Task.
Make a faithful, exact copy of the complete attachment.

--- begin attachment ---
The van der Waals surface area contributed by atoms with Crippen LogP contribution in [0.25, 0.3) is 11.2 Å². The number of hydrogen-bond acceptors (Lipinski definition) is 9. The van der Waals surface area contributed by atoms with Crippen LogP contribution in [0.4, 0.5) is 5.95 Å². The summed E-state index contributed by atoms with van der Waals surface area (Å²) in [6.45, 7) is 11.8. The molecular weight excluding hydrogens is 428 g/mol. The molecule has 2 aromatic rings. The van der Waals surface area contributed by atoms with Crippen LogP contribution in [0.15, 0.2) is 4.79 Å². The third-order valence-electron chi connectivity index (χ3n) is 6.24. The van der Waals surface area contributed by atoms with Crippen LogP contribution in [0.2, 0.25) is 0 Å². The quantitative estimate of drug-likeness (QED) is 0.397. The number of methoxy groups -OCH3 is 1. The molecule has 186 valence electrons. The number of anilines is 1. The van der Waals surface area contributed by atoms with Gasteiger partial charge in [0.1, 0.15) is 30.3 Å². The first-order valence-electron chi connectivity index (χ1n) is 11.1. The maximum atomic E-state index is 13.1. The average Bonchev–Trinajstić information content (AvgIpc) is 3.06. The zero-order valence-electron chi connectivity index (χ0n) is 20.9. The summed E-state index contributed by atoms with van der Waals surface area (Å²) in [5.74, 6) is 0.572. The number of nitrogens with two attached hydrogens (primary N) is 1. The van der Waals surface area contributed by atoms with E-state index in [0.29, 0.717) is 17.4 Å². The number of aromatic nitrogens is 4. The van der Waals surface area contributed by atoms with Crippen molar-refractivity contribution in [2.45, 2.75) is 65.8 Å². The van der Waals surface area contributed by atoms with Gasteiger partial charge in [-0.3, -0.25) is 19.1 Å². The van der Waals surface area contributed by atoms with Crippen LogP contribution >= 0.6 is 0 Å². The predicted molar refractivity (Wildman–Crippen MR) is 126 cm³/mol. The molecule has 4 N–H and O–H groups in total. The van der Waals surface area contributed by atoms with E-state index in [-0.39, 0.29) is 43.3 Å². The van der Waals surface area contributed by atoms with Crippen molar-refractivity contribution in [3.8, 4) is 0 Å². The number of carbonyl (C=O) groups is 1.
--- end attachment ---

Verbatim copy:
The van der Waals surface area contributed by atoms with Crippen LogP contribution in [0.25, 0.3) is 11.2 Å². The number of hydrogen-bond acceptors (Lipinski definition) is 9. The van der Waals surface area contributed by atoms with Crippen LogP contribution in [0.4, 0.5) is 5.95 Å². The summed E-state index contributed by atoms with van der Waals surface area (Å²) in [6.45, 7) is 11.8. The molecular weight excluding hydrogens is 428 g/mol. The molecule has 2 aromatic rings. The van der Waals surface area contributed by atoms with Crippen LogP contribution in [0.15, 0.2) is 4.79 Å². The third-order valence-electron chi connectivity index (χ3n) is 6.24. The van der Waals surface area contributed by atoms with Crippen LogP contribution in [0.2, 0.25) is 0 Å². The quantitative estimate of drug-likeness (QED) is 0.397. The number of methoxy groups -OCH3 is 1. The molecule has 186 valence electrons. The number of anilines is 1. The van der Waals surface area contributed by atoms with Gasteiger partial charge in [0.1, 0.15) is 30.3 Å². The first-order valence-electron chi connectivity index (χ1n) is 11.1. The maximum atomic E-state index is 13.1. The average Bonchev–Trinajstić information content (AvgIpc) is 3.06. The zero-order valence-electron chi connectivity index (χ0n) is 20.9. The summed E-state index contributed by atoms with van der Waals surface area (Å²) in [5.74, 6) is 0.572. The number of nitrogens with two attached hydrogens (primary N) is 1. The van der Waals surface area contributed by atoms with E-state index in [0.29, 0.717) is 17.4 Å². The number of aromatic nitrogens is 4. The van der Waals surface area contributed by atoms with Crippen molar-refractivity contribution in [2.45, 2.75) is 65.8 Å². The van der Waals surface area contributed by atoms with Gasteiger partial charge in [-0.3, -0.25) is 19.1 Å². The van der Waals surface area contributed by atoms with Crippen LogP contribution >= 0.6 is 0 Å². The predicted molar refractivity (Wildman–Crippen MR) is 126 cm³/mol. The molecule has 4 N–H and O–H groups in total. The van der Waals surface area contributed by atoms with E-state index in [-0.39, 0.29) is 43.3 Å². The van der Waals surface area contributed by atoms with Crippen molar-refractivity contribution in [3.8, 4) is 0 Å². The number of carbonyl (C=O) groups is 1.